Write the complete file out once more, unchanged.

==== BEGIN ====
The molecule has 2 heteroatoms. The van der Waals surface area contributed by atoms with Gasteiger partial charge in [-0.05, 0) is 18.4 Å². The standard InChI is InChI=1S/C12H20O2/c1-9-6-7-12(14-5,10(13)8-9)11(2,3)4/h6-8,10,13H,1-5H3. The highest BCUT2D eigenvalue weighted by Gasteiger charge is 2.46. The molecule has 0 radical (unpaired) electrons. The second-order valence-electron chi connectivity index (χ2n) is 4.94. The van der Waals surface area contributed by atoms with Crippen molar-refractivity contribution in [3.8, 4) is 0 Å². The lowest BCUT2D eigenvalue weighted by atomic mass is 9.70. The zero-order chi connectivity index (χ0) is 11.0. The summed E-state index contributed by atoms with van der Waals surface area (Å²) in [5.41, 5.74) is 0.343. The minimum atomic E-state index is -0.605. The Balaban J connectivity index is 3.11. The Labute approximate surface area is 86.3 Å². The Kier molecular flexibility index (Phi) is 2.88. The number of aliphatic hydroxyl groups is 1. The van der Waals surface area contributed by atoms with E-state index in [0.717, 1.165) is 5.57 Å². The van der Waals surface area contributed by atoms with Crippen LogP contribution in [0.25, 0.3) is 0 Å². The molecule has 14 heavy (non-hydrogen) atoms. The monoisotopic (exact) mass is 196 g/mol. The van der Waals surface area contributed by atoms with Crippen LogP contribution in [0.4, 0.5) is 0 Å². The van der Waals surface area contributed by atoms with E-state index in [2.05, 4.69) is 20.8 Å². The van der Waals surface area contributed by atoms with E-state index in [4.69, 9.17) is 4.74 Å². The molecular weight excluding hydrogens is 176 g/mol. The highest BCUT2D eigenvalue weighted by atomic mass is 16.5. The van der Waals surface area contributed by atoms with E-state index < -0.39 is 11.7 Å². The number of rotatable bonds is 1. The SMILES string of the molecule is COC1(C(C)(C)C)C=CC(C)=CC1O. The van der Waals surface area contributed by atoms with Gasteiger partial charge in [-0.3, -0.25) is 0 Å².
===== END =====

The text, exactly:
The molecule has 2 heteroatoms. The van der Waals surface area contributed by atoms with Gasteiger partial charge in [-0.05, 0) is 18.4 Å². The standard InChI is InChI=1S/C12H20O2/c1-9-6-7-12(14-5,10(13)8-9)11(2,3)4/h6-8,10,13H,1-5H3. The highest BCUT2D eigenvalue weighted by Gasteiger charge is 2.46. The molecule has 0 radical (unpaired) electrons. The second-order valence-electron chi connectivity index (χ2n) is 4.94. The van der Waals surface area contributed by atoms with Crippen molar-refractivity contribution in [3.8, 4) is 0 Å². The lowest BCUT2D eigenvalue weighted by atomic mass is 9.70. The zero-order chi connectivity index (χ0) is 11.0. The summed E-state index contributed by atoms with van der Waals surface area (Å²) in [5.41, 5.74) is 0.343. The minimum atomic E-state index is -0.605. The Balaban J connectivity index is 3.11. The Labute approximate surface area is 86.3 Å². The Kier molecular flexibility index (Phi) is 2.88. The number of aliphatic hydroxyl groups is 1. The van der Waals surface area contributed by atoms with E-state index in [0.717, 1.165) is 5.57 Å². The van der Waals surface area contributed by atoms with Crippen LogP contribution in [0.25, 0.3) is 0 Å². The molecule has 14 heavy (non-hydrogen) atoms. The monoisotopic (exact) mass is 196 g/mol. The van der Waals surface area contributed by atoms with Crippen LogP contribution in [0.4, 0.5) is 0 Å². The van der Waals surface area contributed by atoms with E-state index in [2.05, 4.69) is 20.8 Å². The van der Waals surface area contributed by atoms with E-state index in [4.69, 9.17) is 4.74 Å². The molecular weight excluding hydrogens is 176 g/mol. The highest BCUT2D eigenvalue weighted by atomic mass is 16.5. The van der Waals surface area contributed by atoms with E-state index < -0.39 is 11.7 Å². The number of rotatable bonds is 1. The SMILES string of the molecule is COC1(C(C)(C)C)C=CC(C)=CC1O. The van der Waals surface area contributed by atoms with Gasteiger partial charge in [-0.3, -0.25) is 0 Å².